So this poor wretch flees the job he's trained for, yanks his family across the country, moves them into a cardboard box to pick over scraps while he starts harassing strangers in Christ's name, because of a voice he thinks he's hearing... and where could it end? Do not dismiss this: remember, God might lead us to do things that "make us uncomfortable" (p. 44), are not logical, and are "unorthodox" (p. 46), and may involve "surrender[ing] ... goals and comforts" (p. 46).
If there's a one-for-one carry-on from the Bible, maybe this unstable soul will "feel moved" to have his family live on grasshoppers and honey, like John the Immerser. Or maybe he'll "feel led" to walk around naked, like Isaiah; or cook his food over dung, like Ezekiel. Or maybe he'll tell a ship's captain to throw him overboard, to end a storm, like Jonah.
There are no real, objective, Biblical controls against such behavior in this reckless article.
This is one of the most pastorally-irresponsible articles I've read, from orthodox Christian writers.
Conclusion: worse? Yes. In conclusion, I think this view of God's will is worse bondage than Pharisaism in this regard.
At least in Pharisaism, you knew where you stood. If you threw up a rock on the Sabbath and caught it with the same hand, you’d violated the Sabbath. It may be a silly rule, but it’s discrete, it's distinct, it's there.
With this view, you never know! You might have sinned merely by picking up the rock! Or maybe you picked up the wrong rock! Or maybe you picked it up with the wrong hand! You never know! Since the Blackabys stress that this "will" isn't necessarily about right and wrong, it could be about anything... and so everything becomes a matter of right and wrong!
There is no basis for knowing, no objective control, as long as it is not directly against Scripture.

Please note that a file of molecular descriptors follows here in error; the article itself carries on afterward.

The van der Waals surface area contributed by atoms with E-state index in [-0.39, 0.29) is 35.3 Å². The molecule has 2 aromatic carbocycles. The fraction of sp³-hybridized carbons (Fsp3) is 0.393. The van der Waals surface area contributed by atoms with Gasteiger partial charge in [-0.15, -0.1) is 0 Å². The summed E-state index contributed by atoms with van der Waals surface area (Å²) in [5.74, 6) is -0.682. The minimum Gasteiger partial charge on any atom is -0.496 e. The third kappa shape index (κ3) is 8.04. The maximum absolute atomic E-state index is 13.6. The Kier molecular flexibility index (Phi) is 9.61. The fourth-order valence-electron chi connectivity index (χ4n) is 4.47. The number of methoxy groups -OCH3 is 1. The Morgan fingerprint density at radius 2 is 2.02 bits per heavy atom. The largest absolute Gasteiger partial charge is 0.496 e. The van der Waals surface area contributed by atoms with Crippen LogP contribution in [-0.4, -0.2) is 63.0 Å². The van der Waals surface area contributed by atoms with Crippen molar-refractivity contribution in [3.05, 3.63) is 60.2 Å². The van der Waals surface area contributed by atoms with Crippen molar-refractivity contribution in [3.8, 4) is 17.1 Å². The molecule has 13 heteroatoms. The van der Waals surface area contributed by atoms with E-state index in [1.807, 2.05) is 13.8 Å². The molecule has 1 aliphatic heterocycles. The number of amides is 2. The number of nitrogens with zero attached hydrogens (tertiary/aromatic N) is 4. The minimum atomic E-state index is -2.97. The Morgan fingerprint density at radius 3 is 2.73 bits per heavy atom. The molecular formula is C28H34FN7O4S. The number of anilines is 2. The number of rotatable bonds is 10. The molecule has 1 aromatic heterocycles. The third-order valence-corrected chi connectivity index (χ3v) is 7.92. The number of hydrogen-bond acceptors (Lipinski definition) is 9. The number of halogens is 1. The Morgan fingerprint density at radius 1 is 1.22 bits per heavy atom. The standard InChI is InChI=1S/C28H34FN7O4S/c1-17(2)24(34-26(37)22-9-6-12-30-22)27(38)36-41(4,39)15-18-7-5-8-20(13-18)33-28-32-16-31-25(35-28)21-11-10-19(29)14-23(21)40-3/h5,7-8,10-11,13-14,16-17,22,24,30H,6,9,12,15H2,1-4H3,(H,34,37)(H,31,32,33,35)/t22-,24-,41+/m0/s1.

Summary. After pro forma niceties about Scripture, the Blackabys assure Christians that what they really need for a dynamic, personal, God-pleasing relationship is not to be found there. They would send them on a lifelong rabbit chase for which Scripture can offer no guidance, because it envisions no such pursuit.
Among the products are irrational, unstable, irresponsible and/or chaotic lives. Unbelievers (and believers) who are wronged, hurt, or simply appalled at reckless behavior by the "I-just-felt-led" set will not glorify God for it. Just "play the God-card," and you're off the hook.
What glorifies God is not a bunch of people acting like fools in His name. I have this notion that God knows best what will really glorify Him. Hear Him:
See, I have taught you statutes and rules, as the LORD my God commanded me, that you should do them in the land that you are entering to take possession of it. 6 Keep them and do them, for that will be your wisdom and your understanding in the sight of the peoples, who, when they hear all these statutes, will say, ‘Surely this great nation is a wise and understanding people.’ 7 For what great nation is there that has a god so near to it as the LORD our God is to us, whenever we call upon him? 8 And what great nation is there, that has statutes and rules so righteous as all this law that I set before you today?A better way. Thank God Scripture points us in no such direction! Thank God that Scripture is wholly sufficient for teaching, correcting and directing us, so that we may be fully equipped to serve God (2 Timothy 3:15-17)! God does talk to us. He talks to us through His living, truly-sufficient Word (Psalm 119:24; Proverbs 6:20-23; Hebrews 3:7-11; 4:12).
And thank God that He does in fact exhaustively control everything that comes to pass, so that His children can never put themselves out of the sphere of His love and blessing and good will (Psalm 115:3; Proverbs 16:1, 4, 9, 33; Romans 8:28-39; Ephesians 1:11).
PS — I did ask God to guide me in writing this review. If you agree with the Blackaby position... how do you know He didn't?
addendum — after yesterday's post, a reader offered a word of testimony, which I've shared here.